Skip to Main Content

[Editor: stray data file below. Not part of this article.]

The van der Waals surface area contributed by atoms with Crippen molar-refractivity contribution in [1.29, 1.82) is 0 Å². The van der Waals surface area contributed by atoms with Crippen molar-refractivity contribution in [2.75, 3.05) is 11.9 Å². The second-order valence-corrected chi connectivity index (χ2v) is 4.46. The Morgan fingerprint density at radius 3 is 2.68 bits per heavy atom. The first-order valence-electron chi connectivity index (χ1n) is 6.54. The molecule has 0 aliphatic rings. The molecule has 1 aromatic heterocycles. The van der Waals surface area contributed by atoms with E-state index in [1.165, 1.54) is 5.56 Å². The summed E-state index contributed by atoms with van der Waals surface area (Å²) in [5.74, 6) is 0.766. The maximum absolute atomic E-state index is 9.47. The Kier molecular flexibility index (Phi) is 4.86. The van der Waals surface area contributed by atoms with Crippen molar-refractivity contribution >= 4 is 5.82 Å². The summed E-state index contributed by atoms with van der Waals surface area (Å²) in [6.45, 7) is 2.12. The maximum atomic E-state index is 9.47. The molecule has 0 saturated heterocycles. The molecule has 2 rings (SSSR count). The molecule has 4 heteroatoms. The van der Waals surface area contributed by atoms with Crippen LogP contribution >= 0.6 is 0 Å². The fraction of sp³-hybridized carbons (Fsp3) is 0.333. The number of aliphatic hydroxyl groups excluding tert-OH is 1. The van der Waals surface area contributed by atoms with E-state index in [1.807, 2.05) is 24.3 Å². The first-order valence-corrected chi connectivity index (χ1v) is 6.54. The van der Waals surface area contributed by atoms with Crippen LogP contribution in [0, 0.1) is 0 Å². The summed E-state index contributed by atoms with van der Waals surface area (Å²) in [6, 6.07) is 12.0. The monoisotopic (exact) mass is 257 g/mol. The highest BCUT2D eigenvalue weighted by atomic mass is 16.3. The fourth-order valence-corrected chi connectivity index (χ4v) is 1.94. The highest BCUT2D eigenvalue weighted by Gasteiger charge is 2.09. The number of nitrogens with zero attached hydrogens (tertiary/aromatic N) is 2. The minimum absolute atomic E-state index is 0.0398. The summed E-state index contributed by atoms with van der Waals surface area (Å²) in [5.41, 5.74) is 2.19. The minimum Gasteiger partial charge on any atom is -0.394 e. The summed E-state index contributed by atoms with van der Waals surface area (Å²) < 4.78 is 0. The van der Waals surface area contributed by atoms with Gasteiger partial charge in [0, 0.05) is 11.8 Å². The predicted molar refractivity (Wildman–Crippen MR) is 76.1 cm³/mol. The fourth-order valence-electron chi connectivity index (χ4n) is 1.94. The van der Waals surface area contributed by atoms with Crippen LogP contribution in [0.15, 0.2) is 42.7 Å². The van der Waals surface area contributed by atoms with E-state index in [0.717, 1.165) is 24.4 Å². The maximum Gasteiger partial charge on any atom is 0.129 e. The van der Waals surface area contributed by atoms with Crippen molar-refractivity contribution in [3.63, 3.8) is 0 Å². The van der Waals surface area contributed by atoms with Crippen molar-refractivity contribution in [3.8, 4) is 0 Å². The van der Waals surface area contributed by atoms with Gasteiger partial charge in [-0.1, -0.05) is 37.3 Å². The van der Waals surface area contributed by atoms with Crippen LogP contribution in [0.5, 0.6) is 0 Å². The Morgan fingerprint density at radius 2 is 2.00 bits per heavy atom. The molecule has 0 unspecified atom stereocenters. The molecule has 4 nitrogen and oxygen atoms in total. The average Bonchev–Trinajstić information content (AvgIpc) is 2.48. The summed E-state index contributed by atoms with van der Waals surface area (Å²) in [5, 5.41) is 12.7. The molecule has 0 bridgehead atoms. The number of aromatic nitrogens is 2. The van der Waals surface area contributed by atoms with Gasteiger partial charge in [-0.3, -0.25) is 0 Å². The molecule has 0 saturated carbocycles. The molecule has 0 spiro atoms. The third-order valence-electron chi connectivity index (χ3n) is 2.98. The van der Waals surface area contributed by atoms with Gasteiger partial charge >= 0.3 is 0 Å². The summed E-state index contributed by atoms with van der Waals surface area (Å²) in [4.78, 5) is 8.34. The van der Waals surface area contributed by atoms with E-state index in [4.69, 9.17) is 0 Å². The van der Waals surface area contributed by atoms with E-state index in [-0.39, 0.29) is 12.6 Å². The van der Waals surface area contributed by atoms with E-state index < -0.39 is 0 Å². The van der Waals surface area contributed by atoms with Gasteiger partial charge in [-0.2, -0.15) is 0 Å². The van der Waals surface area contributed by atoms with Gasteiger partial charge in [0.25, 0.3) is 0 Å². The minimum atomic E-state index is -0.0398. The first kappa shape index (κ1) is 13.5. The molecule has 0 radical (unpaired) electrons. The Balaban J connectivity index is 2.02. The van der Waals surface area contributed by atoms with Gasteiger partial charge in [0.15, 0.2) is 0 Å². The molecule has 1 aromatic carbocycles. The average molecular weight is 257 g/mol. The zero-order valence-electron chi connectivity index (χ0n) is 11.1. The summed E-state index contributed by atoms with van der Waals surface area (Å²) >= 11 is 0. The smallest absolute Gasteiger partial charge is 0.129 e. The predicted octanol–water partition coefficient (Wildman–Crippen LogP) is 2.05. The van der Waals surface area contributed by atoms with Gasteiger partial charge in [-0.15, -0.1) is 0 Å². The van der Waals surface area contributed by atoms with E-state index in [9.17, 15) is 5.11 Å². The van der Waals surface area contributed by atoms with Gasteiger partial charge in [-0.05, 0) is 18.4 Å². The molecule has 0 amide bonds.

In atmospheric sensing, one application that has demonstrated several impressive successes over the last two decades is the light detection and ranging (LIDAR). Elastic LIDAR has shown an important capability in providing aerosol density and spatial distribution from a standoff position. However, it provides limited information on the material composition of the aerosol component. On the other hand, inelastic LIDARs (including laser-induced fluorescence and Raman LIDARs) measure the spectrally distributed returned signal that may contain important clues about the nature of the scatterers. In order to investigate the capability of these LIDARs in characterizing bioaerosols from a standoff position, Defence Research & Development Canada initiated a three-year program in spring 1999, named SINBAHD (Standoff Integrated Bioaerosol Active Hyperspectral Detection). The aim of the program was to investigate the sensitivity and discrimination capabilities of an inelastic LIDAR based on the intensified range-gated spectral detection of laser-induced fluorescence. An exploratory prototype based on this technique has shown sensitivity of a few living bioaerosol particles per liter of air for a range of 1.4 km at night. Furthermore, based on spectral signatures measured during open-air releases, good discrimination capabilities were obtained between Bacillius subtilis var globiggi (BG) and Erwinia herbicola (EH). These results agree well with a performance model using Raman returns from atmospheric nitrogen as a calibration tool.